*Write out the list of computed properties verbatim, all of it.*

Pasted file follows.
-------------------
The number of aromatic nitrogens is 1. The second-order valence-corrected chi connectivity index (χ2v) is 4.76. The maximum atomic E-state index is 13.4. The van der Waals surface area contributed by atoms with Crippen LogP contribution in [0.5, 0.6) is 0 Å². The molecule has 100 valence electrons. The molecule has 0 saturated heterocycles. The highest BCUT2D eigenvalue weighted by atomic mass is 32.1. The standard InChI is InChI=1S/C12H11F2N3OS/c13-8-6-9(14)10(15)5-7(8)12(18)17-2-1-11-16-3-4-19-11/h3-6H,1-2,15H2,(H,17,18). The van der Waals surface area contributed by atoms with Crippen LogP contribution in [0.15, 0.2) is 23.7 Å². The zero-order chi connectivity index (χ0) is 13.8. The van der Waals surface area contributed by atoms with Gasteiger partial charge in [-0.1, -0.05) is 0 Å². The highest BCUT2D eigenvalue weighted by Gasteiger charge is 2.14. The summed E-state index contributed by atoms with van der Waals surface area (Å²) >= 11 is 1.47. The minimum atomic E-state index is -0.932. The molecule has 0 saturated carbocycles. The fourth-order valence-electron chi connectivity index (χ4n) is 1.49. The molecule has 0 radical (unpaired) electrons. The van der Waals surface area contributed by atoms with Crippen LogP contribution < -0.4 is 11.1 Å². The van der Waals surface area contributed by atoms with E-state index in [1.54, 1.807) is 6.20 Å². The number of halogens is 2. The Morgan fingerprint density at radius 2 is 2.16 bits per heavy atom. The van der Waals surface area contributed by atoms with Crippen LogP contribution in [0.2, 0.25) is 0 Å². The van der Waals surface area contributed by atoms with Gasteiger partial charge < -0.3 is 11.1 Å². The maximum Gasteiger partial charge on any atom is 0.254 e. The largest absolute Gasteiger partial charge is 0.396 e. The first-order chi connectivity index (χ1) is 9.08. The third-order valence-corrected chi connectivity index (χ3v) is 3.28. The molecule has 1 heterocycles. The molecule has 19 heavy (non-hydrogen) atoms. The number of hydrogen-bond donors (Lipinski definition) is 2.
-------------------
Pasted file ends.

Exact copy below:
The number of aromatic nitrogens is 1. The second-order valence-corrected chi connectivity index (χ2v) is 4.76. The maximum atomic E-state index is 13.4. The van der Waals surface area contributed by atoms with Crippen LogP contribution in [0.5, 0.6) is 0 Å². The molecule has 100 valence electrons. The molecule has 0 saturated heterocycles. The highest BCUT2D eigenvalue weighted by atomic mass is 32.1. The standard InChI is InChI=1S/C12H11F2N3OS/c13-8-6-9(14)10(15)5-7(8)12(18)17-2-1-11-16-3-4-19-11/h3-6H,1-2,15H2,(H,17,18). The van der Waals surface area contributed by atoms with Crippen LogP contribution in [0.15, 0.2) is 23.7 Å². The zero-order chi connectivity index (χ0) is 13.8. The van der Waals surface area contributed by atoms with Gasteiger partial charge in [-0.1, -0.05) is 0 Å². The highest BCUT2D eigenvalue weighted by Gasteiger charge is 2.14. The summed E-state index contributed by atoms with van der Waals surface area (Å²) >= 11 is 1.47. The minimum atomic E-state index is -0.932. The molecule has 0 saturated carbocycles. The fourth-order valence-electron chi connectivity index (χ4n) is 1.49. The molecule has 0 radical (unpaired) electrons. The van der Waals surface area contributed by atoms with Crippen LogP contribution < -0.4 is 11.1 Å². The van der Waals surface area contributed by atoms with E-state index in [1.54, 1.807) is 6.20 Å². The number of halogens is 2. The Morgan fingerprint density at radius 2 is 2.16 bits per heavy atom. The van der Waals surface area contributed by atoms with Crippen LogP contribution in [0.2, 0.25) is 0 Å². The van der Waals surface area contributed by atoms with Gasteiger partial charge < -0.3 is 11.1 Å². The maximum Gasteiger partial charge on any atom is 0.254 e. The largest absolute Gasteiger partial charge is 0.396 e. The first-order chi connectivity index (χ1) is 9.08. The third-order valence-corrected chi connectivity index (χ3v) is 3.28. The molecule has 1 heterocycles. The molecule has 19 heavy (non-hydrogen) atoms. The number of hydrogen-bond donors (Lipinski definition) is 2.